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Which ballet do You think is the most boring You've ever seen?


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105 replies to this topic

#61 JMcN

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Posted 04 September 2007 - 03:22 AM

Having had second thoughts from my previous nomination, I'd like to add Peter Schauffuss' "Diana the Princess, A Celebration" - not that it could really be called a ballet (it defies description!) and Massimo Morricone's Jeckyll and Hyde.

#62 drb

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Posted 08 September 2007 - 07:05 PM

I forget the occasion, but Watermill was also danced post-Villella at NYCB by Jean Guizerix..

I see in the Sunday Times that Watermill will be performed in NYCB's Spring Robbins celebration. Who would you select for the Villella role? It would, I feel, require a mature dancer, and might just make a fine retirement vehicle...

Another candidate for most boring ballet will also return this Spring, with ABT reviving The Merry Widow.

#63 bart

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Posted 08 September 2007 - 07:16 PM

[I see in the Sunday Times that [i]Watermill[/i] will be performed in NYCB's Spring Robbins celebration. Who would you select for the Villella role? It would, I feel, require a mature dancer, and might just make a fine retirement vehicle...

drb, I'll be interested in the answers you get to this.

Here's something that might help you all to make the selection. It's a story from Leo Lerman's journal, printed in the newly published The Grand Suprise: the Journals of Leo Lerman.

July 23, 1972, New York City. Villella, driving me home, said "Tonight I had a real trip [in Watermill] ... I went in so deep. When I came off Jerry [Robbins] grabbed me and shook me. He said, "I want that trip. I want that trip.'" Eddie has Italian humor, deep funniness, and sadness. So many ballet people are Renaissance in looks -- from early to high Renaissance.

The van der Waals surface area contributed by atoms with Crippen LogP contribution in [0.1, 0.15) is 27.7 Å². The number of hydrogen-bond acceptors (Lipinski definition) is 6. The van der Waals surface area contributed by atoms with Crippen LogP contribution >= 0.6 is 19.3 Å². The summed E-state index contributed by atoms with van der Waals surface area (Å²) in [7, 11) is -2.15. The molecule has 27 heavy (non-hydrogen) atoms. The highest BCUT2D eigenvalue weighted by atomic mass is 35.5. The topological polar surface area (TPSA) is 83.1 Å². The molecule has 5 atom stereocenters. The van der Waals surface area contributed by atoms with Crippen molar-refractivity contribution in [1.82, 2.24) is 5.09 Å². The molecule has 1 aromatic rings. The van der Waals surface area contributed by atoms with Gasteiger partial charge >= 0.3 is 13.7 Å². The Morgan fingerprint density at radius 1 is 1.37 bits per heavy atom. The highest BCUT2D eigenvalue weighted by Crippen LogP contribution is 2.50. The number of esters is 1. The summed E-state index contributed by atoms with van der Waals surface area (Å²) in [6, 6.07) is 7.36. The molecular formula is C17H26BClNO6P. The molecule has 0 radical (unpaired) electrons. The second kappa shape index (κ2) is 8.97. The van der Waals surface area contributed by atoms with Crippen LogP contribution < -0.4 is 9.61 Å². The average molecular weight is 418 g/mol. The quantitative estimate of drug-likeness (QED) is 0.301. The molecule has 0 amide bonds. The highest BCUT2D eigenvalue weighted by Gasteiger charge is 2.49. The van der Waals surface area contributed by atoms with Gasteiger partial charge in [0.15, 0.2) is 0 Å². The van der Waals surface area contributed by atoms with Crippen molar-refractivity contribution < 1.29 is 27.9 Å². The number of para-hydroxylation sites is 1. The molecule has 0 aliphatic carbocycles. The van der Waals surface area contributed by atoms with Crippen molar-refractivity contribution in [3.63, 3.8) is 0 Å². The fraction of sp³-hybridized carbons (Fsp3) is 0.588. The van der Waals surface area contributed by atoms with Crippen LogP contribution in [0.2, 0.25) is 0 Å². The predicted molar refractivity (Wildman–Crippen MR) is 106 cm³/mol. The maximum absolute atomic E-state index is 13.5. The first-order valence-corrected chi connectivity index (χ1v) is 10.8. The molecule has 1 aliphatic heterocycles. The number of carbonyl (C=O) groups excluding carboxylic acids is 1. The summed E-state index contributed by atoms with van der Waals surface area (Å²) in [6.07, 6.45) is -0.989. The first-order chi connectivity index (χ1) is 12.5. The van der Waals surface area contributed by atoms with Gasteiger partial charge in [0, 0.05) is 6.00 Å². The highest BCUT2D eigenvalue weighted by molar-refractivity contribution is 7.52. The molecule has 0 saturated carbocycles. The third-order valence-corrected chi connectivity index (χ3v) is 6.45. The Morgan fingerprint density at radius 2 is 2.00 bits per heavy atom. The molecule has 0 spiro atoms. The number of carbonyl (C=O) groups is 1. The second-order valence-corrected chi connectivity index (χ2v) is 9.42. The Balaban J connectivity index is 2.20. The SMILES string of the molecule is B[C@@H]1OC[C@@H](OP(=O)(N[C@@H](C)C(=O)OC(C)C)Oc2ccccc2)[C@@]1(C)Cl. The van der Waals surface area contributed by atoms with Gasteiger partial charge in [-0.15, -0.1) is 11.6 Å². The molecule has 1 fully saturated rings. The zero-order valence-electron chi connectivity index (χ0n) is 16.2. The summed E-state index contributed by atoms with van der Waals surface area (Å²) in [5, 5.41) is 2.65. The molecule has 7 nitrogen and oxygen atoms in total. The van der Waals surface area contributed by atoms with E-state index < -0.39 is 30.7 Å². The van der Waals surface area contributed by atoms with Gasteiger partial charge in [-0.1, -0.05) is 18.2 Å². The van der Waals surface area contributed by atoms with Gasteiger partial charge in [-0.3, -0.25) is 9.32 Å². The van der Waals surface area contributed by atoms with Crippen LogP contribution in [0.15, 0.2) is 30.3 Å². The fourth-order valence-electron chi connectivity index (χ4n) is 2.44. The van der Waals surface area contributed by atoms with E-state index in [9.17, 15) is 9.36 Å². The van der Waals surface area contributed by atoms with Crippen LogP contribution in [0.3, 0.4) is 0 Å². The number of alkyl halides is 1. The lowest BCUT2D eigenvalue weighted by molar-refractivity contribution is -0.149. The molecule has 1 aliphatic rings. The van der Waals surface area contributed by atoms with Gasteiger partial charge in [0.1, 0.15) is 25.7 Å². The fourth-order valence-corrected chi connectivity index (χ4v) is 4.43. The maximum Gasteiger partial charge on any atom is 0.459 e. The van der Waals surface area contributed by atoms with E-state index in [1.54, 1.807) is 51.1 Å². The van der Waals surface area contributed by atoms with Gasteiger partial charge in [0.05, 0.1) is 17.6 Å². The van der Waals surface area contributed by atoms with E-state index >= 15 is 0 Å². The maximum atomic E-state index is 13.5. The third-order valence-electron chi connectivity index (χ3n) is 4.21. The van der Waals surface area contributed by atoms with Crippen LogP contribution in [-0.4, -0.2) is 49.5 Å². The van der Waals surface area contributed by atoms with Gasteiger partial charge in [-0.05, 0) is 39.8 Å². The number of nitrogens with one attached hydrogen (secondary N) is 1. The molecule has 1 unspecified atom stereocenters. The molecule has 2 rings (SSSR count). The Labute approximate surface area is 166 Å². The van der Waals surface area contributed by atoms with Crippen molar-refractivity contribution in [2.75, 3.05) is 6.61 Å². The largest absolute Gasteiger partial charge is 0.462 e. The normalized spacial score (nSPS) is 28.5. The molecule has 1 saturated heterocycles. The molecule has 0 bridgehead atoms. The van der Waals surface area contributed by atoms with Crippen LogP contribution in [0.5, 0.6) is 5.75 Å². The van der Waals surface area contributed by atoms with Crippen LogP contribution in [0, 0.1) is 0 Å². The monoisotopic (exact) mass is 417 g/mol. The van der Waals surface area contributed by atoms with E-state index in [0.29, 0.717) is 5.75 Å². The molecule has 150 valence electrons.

Incidentally, Lerman thought Windmill was a work of

genius ... I was utterly absorbed, so much and so deeply that I ached -- achtually ached all over. Some brutish dowds booed this work that leads to a new world. I must see it again. The long Balanchine disscipline gave Jerry the dancers, but only Jerry's genius made them into theis superb creation.

I'm not saying I agree, just quoting for the record.

#64 papeetepatrick

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Posted 08 September 2007 - 08:51 PM

I see in the Sunday Times that Watermill will be performed in NYCB's Spring Robbins celebration. Who would you select for the Villella role? It would, I feel, require a mature dancer, and might just make a fine retirement vehicle...


Too bad Hubbe is not staying just a little longer. He's the only one I'd be interested to see do it. It's so special and singular a piece that none of the other dancers there come to mind as being able to have the presence for it. This is a true example of the Arlene Croce quote made on the ABT thread today about 'ballet is only good when it is great', and this one is so specialized that it is close to impossible to make great, is impossible without the right dancer.

#65 carbro

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Posted 08 September 2007 - 09:39 PM

Oh, casting is absolutely crucial here. It is a shame Hubbe won't be around. First reaction to the ideal of Woetzel is that he lacks the emotional gravitas, but who knows? Who would have predicted that Villella could do this before he actually did? I'd be willing to give Damian his chance. And I wouldn't rule out Albert Evans -- in fact, he'd be my first choice.

I have confidence that in a few years, Tyler Angle could be a worthy candidate.

#66 cygneblanc

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Posted 10 September 2007 - 01:41 PM

Oh, the answer will be very easy: Véronique Doisneau (that's the title)!

It was created by Jérome Bel. The idea wasn't uninteresting but it was so boring. It was supposed to show the life of a dancer at POB. The only dancer on stage was Véronique Doisneau. It has a lot of spoken parts and not that much danced ones. The worse was the depicting of a swan's part in Swans' Lake. The music was played during a very long time and Véronique Doisneau stayed motionless on stage.